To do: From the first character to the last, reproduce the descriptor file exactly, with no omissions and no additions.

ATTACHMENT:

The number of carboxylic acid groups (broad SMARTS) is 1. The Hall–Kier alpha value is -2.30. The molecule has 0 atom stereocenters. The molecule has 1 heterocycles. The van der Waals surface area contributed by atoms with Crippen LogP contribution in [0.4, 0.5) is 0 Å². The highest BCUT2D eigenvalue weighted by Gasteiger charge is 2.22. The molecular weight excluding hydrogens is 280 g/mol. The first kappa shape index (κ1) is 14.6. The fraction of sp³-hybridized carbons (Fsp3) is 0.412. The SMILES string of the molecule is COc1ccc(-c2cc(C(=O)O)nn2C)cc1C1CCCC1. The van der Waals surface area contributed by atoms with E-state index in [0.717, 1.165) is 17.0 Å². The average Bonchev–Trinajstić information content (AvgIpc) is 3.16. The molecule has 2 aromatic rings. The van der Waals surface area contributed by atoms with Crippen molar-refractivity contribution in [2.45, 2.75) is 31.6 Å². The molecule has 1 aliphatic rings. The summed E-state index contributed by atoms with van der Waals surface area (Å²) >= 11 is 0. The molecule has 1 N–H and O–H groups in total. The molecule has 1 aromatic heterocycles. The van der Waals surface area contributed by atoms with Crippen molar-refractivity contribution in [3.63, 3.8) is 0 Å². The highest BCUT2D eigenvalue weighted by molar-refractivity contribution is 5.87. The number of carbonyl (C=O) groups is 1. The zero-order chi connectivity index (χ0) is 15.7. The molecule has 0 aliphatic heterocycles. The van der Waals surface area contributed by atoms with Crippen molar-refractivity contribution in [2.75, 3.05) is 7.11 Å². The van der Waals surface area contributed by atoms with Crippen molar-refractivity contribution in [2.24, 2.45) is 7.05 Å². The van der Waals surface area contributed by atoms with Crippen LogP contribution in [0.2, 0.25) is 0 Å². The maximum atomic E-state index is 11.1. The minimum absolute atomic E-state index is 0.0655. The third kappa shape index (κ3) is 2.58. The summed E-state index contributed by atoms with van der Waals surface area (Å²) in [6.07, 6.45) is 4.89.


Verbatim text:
The number of carboxylic acid groups (broad SMARTS) is 1. The Hall–Kier alpha value is -2.30. The molecule has 0 atom stereocenters. The molecule has 1 heterocycles. The van der Waals surface area contributed by atoms with Crippen LogP contribution in [0.4, 0.5) is 0 Å². The highest BCUT2D eigenvalue weighted by Gasteiger charge is 2.22. The molecular weight excluding hydrogens is 280 g/mol. The first kappa shape index (κ1) is 14.6. The fraction of sp³-hybridized carbons (Fsp3) is 0.412. The SMILES string of the molecule is COc1ccc(-c2cc(C(=O)O)nn2C)cc1C1CCCC1. The van der Waals surface area contributed by atoms with E-state index in [0.717, 1.165) is 17.0 Å². The average Bonchev–Trinajstić information content (AvgIpc) is 3.16. The molecule has 2 aromatic rings. The van der Waals surface area contributed by atoms with Crippen molar-refractivity contribution in [2.45, 2.75) is 31.6 Å². The molecule has 1 aliphatic rings. The summed E-state index contributed by atoms with van der Waals surface area (Å²) >= 11 is 0. The molecule has 1 N–H and O–H groups in total. The molecule has 1 aromatic heterocycles. The van der Waals surface area contributed by atoms with Crippen molar-refractivity contribution in [3.63, 3.8) is 0 Å². The highest BCUT2D eigenvalue weighted by molar-refractivity contribution is 5.87. The number of carbonyl (C=O) groups is 1. The zero-order chi connectivity index (χ0) is 15.7. The molecule has 0 aliphatic heterocycles. The van der Waals surface area contributed by atoms with Crippen molar-refractivity contribution in [2.75, 3.05) is 7.11 Å². The van der Waals surface area contributed by atoms with Crippen molar-refractivity contribution in [2.24, 2.45) is 7.05 Å². The van der Waals surface area contributed by atoms with Crippen LogP contribution in [0.2, 0.25) is 0 Å². The maximum atomic E-state index is 11.1. The minimum absolute atomic E-state index is 0.0655. The third kappa shape index (κ3) is 2.58. The summed E-state index contributed by atoms with van der Waals surface area (Å²) in [6.07, 6.45) is 4.89.